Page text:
Susanna Kearsley's new book The Firebird releases today! (Watch for my review coming soon.) But in the meantime I am thrilled that Susanna was able to stop by for a quick Q and A!
You've won numerous awards in many different genre areas - the 2010 Romantic Times Book Reviews Reviewer's Choice Award for Best Historical Fiction novel for The Winter Sea, and a finalist for the Arthur Ellis Award for Best Novel from the Canadian Crime Writer’s Association for Every Secret Thing. The Firebird is an interesting mix of history, romance, mystery and the paranormal/supernatural. Do you have a favourite genre? How do you choose
I just tell a story. Genre isn’t really something I consider at the start of a book, it’s a label that’s more useful to the people at the other end, the publishers and booksellers and readers who are looking for a certain type of book. My reading tastes are wide and eclectic—Jules Verne and Kurt Vonnegut rub shoulders with Jack Higgins and Rumer Godden on my bookshelves—but my favourite books often combine elements of mystery, history, romance and adventure. I’m especially fond of the novels of Nevil Shute, for example, which today would be very difficult to squeeze into any one genre. So while I’m writing I don’t give much thought to how the finished story will be labelled—I just concentrate on making it the best that I can make it, and let others decide where it ought to be shelved in the bookstore.
You've worked as a museum curator. I worked for many years in a living history museum as well. I've always been fascinated by the story behind an object that has survived for hundreds of years or of an abandoned house - what stories the walls could tell. Is there any time period in particular that you would like to visit?
I’ve always been fascinated by Scottish and English history, and in the past few years, with all the research I’ve been doing for my books, I’ve developed an increasing interest in the first part of the 18 century. It was a time of great political upheaval, scientific discovery and advancement, and social change, and I think it would be an exciting time to have been alive. Apart from which, having had the chance to “meet” some of the actual historical characters who feature in my novels, through the letters and the journals they have left behind, I’d love to have the chance to truly meet them, face to face.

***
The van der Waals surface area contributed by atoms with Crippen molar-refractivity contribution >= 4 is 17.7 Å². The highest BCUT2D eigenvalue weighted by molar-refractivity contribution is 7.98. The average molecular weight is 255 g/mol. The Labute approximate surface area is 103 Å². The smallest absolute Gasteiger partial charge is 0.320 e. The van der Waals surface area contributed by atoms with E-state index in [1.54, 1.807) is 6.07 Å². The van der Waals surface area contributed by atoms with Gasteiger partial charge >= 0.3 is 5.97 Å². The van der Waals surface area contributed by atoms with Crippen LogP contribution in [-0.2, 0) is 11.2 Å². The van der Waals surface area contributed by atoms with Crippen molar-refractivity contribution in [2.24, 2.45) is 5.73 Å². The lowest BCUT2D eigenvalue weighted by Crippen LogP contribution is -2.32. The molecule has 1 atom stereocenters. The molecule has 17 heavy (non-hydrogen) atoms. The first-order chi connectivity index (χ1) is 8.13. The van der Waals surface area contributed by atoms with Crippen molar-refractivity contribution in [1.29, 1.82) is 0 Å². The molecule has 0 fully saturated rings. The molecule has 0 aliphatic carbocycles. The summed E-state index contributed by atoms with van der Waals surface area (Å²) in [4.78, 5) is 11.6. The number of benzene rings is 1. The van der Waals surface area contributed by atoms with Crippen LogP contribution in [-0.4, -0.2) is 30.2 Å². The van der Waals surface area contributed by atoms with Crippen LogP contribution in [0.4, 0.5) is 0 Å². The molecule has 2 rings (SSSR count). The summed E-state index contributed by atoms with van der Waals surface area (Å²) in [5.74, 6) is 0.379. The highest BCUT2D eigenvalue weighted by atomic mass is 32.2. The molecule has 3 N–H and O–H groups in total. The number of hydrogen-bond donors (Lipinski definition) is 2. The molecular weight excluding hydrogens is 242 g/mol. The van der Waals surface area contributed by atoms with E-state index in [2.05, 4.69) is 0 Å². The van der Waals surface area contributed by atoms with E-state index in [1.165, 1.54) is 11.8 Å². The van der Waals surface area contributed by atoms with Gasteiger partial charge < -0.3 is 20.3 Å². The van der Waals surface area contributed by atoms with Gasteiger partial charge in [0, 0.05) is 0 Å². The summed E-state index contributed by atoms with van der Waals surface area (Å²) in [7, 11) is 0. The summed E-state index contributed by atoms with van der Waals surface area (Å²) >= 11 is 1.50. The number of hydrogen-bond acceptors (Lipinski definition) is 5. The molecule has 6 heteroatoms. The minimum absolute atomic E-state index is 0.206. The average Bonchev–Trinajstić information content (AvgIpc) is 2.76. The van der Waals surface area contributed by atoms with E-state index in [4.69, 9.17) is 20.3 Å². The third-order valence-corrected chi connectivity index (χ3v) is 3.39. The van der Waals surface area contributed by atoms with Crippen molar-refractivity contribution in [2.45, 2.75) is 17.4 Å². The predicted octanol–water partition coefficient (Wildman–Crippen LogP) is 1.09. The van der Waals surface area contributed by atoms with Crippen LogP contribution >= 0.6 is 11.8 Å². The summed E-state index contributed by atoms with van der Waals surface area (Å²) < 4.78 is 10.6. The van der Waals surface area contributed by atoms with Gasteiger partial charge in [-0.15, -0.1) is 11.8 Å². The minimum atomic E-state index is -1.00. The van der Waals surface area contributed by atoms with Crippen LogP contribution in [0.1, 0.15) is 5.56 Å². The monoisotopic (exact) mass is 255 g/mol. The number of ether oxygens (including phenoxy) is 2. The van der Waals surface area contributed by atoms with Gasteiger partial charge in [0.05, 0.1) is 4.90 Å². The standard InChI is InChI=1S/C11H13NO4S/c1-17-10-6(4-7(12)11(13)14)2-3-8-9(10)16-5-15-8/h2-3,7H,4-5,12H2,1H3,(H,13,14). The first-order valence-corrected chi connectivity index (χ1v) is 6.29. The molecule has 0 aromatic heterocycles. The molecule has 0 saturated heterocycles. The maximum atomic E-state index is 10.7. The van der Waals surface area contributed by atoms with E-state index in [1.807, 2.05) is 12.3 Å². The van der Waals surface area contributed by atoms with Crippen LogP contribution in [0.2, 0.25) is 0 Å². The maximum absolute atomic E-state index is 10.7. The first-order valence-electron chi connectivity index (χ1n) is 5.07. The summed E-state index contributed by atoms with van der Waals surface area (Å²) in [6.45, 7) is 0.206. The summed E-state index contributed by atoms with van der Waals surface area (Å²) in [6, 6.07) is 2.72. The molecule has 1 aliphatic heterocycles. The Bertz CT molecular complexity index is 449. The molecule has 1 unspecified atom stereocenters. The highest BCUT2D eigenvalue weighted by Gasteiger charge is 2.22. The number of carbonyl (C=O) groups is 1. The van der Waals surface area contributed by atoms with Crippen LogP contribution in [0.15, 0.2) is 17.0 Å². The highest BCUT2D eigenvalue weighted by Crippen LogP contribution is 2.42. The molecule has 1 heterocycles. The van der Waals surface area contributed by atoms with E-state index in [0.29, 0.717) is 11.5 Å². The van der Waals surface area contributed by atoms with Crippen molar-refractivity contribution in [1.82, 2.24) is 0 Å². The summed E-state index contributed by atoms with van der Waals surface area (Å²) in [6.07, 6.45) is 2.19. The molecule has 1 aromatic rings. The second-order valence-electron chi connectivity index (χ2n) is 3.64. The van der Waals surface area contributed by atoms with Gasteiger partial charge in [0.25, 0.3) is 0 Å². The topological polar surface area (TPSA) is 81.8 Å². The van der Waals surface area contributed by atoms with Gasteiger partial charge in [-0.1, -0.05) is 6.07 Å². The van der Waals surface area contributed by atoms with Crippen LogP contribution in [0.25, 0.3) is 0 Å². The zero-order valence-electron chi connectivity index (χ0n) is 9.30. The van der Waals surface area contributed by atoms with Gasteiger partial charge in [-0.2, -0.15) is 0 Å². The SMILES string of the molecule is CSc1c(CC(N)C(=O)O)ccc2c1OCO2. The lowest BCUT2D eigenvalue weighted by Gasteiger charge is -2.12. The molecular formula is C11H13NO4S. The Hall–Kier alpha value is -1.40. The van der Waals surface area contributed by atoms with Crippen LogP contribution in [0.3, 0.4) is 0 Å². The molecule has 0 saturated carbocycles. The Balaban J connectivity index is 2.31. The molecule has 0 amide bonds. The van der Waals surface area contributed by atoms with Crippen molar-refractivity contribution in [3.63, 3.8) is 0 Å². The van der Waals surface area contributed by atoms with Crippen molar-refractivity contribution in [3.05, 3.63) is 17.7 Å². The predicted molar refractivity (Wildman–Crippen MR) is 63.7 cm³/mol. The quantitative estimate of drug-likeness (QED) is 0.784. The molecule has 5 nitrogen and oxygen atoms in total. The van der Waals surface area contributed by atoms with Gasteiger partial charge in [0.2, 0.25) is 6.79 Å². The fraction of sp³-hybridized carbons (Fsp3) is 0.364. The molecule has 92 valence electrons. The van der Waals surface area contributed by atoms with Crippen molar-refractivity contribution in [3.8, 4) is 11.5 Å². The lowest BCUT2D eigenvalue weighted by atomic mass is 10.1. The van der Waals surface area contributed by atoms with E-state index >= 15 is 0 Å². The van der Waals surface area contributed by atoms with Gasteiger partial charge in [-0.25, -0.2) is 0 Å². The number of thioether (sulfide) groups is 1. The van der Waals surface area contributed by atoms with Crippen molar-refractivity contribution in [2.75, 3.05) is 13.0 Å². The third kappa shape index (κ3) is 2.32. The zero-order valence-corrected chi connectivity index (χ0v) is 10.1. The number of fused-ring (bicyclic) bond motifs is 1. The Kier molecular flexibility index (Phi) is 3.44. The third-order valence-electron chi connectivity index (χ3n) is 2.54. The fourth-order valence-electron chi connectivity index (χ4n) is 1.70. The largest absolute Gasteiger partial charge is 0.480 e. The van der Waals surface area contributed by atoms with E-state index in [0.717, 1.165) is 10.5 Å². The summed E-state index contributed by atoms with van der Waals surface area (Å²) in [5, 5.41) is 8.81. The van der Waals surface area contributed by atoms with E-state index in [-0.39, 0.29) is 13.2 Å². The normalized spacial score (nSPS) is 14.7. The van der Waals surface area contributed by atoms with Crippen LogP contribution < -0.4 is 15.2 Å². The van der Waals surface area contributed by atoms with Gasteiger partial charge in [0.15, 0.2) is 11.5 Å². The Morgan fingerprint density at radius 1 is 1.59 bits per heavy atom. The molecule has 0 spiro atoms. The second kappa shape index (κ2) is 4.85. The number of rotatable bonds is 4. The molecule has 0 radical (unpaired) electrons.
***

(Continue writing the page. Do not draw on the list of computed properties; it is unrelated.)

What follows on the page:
What does your writing day look like? How do combine that with being a mom? What book is on your nightstand now? Anything else you'd like to share with my readers?
My kids are both still in elementary school and I bring them home for lunch, so the time I have available for writing during the day is confined to a couple of hours in the morning, and another couple in the afternoon, and even this must sometimes be given over to other things, whether it be writing-related business or running errands. Once the kids come home, it’s mostly family time till after dinner, when if I’m lucky I can steal a bit of extra time for writing. It’s a balance, and not always a perfect one, but it’s really no different than what any other parent must do, whether they work outside or inside their home. On my nightstand at the moment I have Deanna Raybourn’s latest book, A Spear of Summer Grass, which I’ve just started reading and am enjoying very much. I don’t know that I have anything else to share, but I’d certainly be interested to know what book your readers have right now on their nightstands ? I’m always on the lookout for new reading material!
And thank you so much for inviting me here.
Thank you Susanna for stopping by! You can find Susanna on Tumblr or on Twitter or on Facebook! Or check out this quick author spot on You Tube.
Curious about The Firebird? Here's a synopsis from the publisher, Simon and Schuster Canada:
"Whoever dares to seek the firebird may find the journey—and its ending— unexpected.
Nicola Marter was born with a gift. When she touches an object, she sometimes sees images, glimpses of those who have owned it before. It’s never been a gift she wants, and she keeps it a secret from most people, including her practical boss Sebastian, one of London’s premier dealers in Russian art.
But when a woman offers Sebastian a small wooden carving for sale, claiming it belonged to Russia’s Empress Catherine, it’s a problem. There’s no proof. Sebastian believes that the plain carving—known as “The Firebird”—is worthless. But Nicola has held it, and she knows the woman is telling the truth and is in desperate need of the money the sale of the heirloom could bring.
Compelled to help, Nicola turns to a man she once left and still loves: Rob McMorran, whose own psychic gifts are far greater than hers. With Rob to help her “see” the past, she follows a young girl named Anna from Scotland to Belgium and on into Russia. There, in St. Petersburg—the once-glittering capital of Peter the Great’s Russia—Nicola and Rob unearth a tale of love and sacrifice, of courage and redemption . . . an old story that seems personal and small, perhaps, against the greater backdrops of the Jacobite and Russian courts, but one that will forever change their lives."